Because as you get into integrated program and process design, you are going to have to make some decisions about where you're going to spend your time, what you're going to refine the most, and you have to be able to link and point back to these overarching goals and the impact of your decisions on those goals.
You have to work the details of who does what, in what order and how are they connected. It doesn't do any good to define roles, to build a workflow, and to have goals if you have no feedback loop. You've got to have a way to know what's happening both in the process and also in your overall program metrics.
Then you've got to commit to continuous improvement by getting the players together, getting constituents together, fueled by data, fueled by input information and outcome measurements, and constantly figure out how you can do better. What do we need to do differently? What have we over engineered? What's creating value? What's an obstacle of value? What are the new cost drivers? What are some of the innovations that we can bring to the table that the previous model didn't have access to?
It's not a once‑and‑done deal. These programs take commitment and take some of the characteristics and steps that I just described in order to be successful in the long run.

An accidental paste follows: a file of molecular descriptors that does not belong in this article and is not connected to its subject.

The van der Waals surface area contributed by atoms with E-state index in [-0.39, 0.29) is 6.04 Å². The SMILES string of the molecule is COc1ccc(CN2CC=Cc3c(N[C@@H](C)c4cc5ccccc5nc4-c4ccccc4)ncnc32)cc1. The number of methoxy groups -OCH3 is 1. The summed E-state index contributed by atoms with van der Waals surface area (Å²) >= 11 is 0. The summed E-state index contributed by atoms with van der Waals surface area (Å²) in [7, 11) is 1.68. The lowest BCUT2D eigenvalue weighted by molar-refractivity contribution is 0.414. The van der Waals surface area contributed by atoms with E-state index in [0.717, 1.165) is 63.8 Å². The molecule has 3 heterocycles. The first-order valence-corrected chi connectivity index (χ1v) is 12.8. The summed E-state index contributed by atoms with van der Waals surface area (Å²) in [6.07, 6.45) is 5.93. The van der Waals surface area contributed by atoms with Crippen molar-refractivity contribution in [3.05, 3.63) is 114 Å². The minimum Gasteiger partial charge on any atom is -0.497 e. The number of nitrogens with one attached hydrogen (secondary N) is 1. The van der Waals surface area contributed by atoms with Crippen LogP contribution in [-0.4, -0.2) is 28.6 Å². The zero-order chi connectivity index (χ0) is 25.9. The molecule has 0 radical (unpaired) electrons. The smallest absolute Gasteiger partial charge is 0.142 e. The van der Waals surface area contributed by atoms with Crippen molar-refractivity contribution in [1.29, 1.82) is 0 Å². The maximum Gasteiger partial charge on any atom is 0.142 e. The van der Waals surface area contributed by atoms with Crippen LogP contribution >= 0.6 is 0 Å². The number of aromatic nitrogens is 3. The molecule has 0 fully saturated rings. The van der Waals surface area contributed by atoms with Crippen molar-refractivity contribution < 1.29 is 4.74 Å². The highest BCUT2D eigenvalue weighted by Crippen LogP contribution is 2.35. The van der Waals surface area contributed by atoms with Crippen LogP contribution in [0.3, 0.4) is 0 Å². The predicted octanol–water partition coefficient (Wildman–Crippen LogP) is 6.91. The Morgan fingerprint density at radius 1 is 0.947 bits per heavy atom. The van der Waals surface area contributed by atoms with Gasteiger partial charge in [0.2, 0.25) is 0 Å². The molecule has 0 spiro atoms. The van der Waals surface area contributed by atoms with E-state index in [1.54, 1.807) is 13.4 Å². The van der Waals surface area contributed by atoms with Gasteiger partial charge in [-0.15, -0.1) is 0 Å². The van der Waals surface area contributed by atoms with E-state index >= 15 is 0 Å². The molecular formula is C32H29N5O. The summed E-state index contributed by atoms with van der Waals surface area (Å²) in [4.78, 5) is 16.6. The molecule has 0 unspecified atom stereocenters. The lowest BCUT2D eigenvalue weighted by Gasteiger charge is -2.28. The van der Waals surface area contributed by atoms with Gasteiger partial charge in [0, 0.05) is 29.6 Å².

TK: What results have you seen from an integrated return to work program?
RS: The bottom‑line numbers, the bottom‑line metric, the bottom‑line goal of almost all of these involve some level of reduction in disability days, average disability duration. Some have clearly shown medical cost‑savings, medical utilization savings, safer medical treatment, more treatment aligned with guidelines, more treatment directed to providers with higher quality metrics.
Those are all sort of the kinds of goals, the kinds of achievements, the kinds of results we see from the various integrated programs that we work with.
TK: Great info, Ron. In our next Inside Workers’ Comp, we’ll take a closer look at a hot topic in the industry, utilization review. Until then, thanks for listening.
Click here to listen to Part 1: Connecting the Dots in Workers' Comp